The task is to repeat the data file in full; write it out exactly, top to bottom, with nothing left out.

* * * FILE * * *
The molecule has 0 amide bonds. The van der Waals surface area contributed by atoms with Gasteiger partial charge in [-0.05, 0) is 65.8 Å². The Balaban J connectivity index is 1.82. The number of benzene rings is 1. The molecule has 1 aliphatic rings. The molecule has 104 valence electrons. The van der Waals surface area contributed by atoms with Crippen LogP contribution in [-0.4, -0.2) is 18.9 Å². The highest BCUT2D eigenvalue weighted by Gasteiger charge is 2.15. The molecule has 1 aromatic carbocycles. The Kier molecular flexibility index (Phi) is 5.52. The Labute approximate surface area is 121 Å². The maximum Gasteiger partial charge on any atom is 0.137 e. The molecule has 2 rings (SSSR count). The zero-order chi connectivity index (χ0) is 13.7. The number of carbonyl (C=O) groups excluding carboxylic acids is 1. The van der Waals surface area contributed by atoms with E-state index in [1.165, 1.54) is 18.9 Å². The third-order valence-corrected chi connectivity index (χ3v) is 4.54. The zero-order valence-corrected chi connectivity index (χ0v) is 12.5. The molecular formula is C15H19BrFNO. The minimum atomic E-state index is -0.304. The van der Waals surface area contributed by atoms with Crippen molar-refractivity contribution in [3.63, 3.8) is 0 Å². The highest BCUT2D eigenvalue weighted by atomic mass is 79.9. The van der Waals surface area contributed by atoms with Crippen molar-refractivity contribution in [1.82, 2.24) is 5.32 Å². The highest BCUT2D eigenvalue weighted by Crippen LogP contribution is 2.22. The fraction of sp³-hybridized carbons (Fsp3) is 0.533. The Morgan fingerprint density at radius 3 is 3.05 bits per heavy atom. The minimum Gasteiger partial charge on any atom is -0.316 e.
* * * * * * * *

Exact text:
The molecule has 0 amide bonds. The van der Waals surface area contributed by atoms with Gasteiger partial charge in [-0.05, 0) is 65.8 Å². The Balaban J connectivity index is 1.82. The number of benzene rings is 1. The molecule has 1 aliphatic rings. The molecule has 104 valence electrons. The van der Waals surface area contributed by atoms with Crippen LogP contribution in [-0.4, -0.2) is 18.9 Å². The highest BCUT2D eigenvalue weighted by Gasteiger charge is 2.15. The molecule has 1 aromatic carbocycles. The Kier molecular flexibility index (Phi) is 5.52. The Labute approximate surface area is 121 Å². The maximum Gasteiger partial charge on any atom is 0.137 e. The molecule has 2 rings (SSSR count). The zero-order chi connectivity index (χ0) is 13.7. The number of carbonyl (C=O) groups excluding carboxylic acids is 1. The van der Waals surface area contributed by atoms with E-state index in [1.165, 1.54) is 18.9 Å². The third-order valence-corrected chi connectivity index (χ3v) is 4.54. The zero-order valence-corrected chi connectivity index (χ0v) is 12.5. The molecular formula is C15H19BrFNO. The minimum atomic E-state index is -0.304. The van der Waals surface area contributed by atoms with Crippen molar-refractivity contribution in [3.63, 3.8) is 0 Å². The highest BCUT2D eigenvalue weighted by atomic mass is 79.9. The van der Waals surface area contributed by atoms with Crippen molar-refractivity contribution in [1.82, 2.24) is 5.32 Å². The highest BCUT2D eigenvalue weighted by Crippen LogP contribution is 2.22. The fraction of sp³-hybridized carbons (Fsp3) is 0.533. The Morgan fingerprint density at radius 3 is 3.05 bits per heavy atom. The minimum Gasteiger partial charge on any atom is -0.316 e.